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Brit-Am Now no. 1543
The Lost Ten Tribes of Israel Movement
15 July 2010, 4 Ab 5770
1. New Article and You Tube Video Clip
Khazars were NOT Turks!
2. TG Asks Questions and Makes Statements and is Replied to:
Khazars and Scottish Picts; Ashkenaz and Jews; Hungarians and Khazars; Converts
3. Joan Griffith: King
Tut Irish???
C.E. CalahnH.W. Armstrong and Stephen Collins
5. Jim Wright: Garner Ted Armstrong and his work


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1. New Article and You Tube Video Clip
Khazars were NOT Turks!
The Khazars were Hebrews. The Khazars were not a Turkish group as is often claimed. Yair Davidiy from the Brit-Am Ten Tribes Movement explains why the Khazars were not Turkic.

The Ruling House of the Khazars was known as Ansa in Arabic and in another Arabic source as Ayishai. Both these forms Ansa and Ayishai are considered the equivalent as the Hebrew "Yishai"  i.e. Jesse.  The House of Jesse i.e. the House of David.

2. TG Asks Questions and Makes Statements and is Replied to:
Khazars and Scottish Picts; Ashkenaz and Jews; Hungarians and Khazars; Converts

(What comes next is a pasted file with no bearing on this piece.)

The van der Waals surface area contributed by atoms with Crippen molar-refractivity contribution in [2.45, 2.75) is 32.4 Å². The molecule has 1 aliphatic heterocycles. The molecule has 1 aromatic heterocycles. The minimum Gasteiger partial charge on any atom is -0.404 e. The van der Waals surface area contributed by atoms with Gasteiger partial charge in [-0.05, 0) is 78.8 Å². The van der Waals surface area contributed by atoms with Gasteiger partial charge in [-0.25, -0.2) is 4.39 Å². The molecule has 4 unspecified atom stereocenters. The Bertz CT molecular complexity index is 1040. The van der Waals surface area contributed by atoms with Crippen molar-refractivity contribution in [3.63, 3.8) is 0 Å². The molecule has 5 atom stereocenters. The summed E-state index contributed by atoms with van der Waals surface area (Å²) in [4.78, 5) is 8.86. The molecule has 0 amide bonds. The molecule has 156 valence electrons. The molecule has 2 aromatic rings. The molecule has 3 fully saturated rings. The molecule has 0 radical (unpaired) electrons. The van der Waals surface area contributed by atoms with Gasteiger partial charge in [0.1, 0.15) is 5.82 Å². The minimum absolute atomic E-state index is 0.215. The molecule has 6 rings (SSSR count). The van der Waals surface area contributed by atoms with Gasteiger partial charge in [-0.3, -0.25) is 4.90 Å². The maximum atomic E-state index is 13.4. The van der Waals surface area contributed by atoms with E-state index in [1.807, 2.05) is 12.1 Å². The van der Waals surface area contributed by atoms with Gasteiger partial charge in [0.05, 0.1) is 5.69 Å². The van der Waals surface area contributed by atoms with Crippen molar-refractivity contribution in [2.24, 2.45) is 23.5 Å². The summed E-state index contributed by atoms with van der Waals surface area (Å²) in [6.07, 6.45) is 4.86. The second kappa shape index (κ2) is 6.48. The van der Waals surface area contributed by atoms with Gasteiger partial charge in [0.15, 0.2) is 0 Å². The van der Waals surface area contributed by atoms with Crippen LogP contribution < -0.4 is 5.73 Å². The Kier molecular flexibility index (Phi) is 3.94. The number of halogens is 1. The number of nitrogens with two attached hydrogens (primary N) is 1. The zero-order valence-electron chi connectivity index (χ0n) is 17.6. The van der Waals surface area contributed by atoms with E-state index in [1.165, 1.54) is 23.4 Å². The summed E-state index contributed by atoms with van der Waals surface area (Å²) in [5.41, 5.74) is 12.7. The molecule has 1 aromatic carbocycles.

TG wrote:
The Khazars were from the Ten Tribes.

You are being imaginative again I see.

The art of a good argument, is of course supporting evidence to back up your logic.

Where do you get this from,
Brit-Am said:
"The Khazars were also known as Agathyrsi and according to Roman accounts a portion of the Agathyrsi crossed the sea and became the Picts in Northern Scotland."?

Do you know what the problem with this is "

Brit-Am had said:

# Anti-Semites make use of the Khazars to attack the Jews, Zionism, and the State of Israel. They say that the Khazars were a Turkish Tribe who became Jewish and their descendants gave rise to all the Ashkenazic Jews of Europe. The Jews are therefore impostors they say and not the People of the Bible and have no ancestral claim to the Land of Israel. This is not true. Even if it was true however it would not matter. #

Ashkenaz was a name given to the region of germanic migration in Europe as used by Jews in Bavel [Babylon] c.2-3 century CE. Thats BEFORE Kazars ever appeared! Any remaining Kazars, if they fled into Central Europe, would have done so in Early Middle Ages, 1000 years later!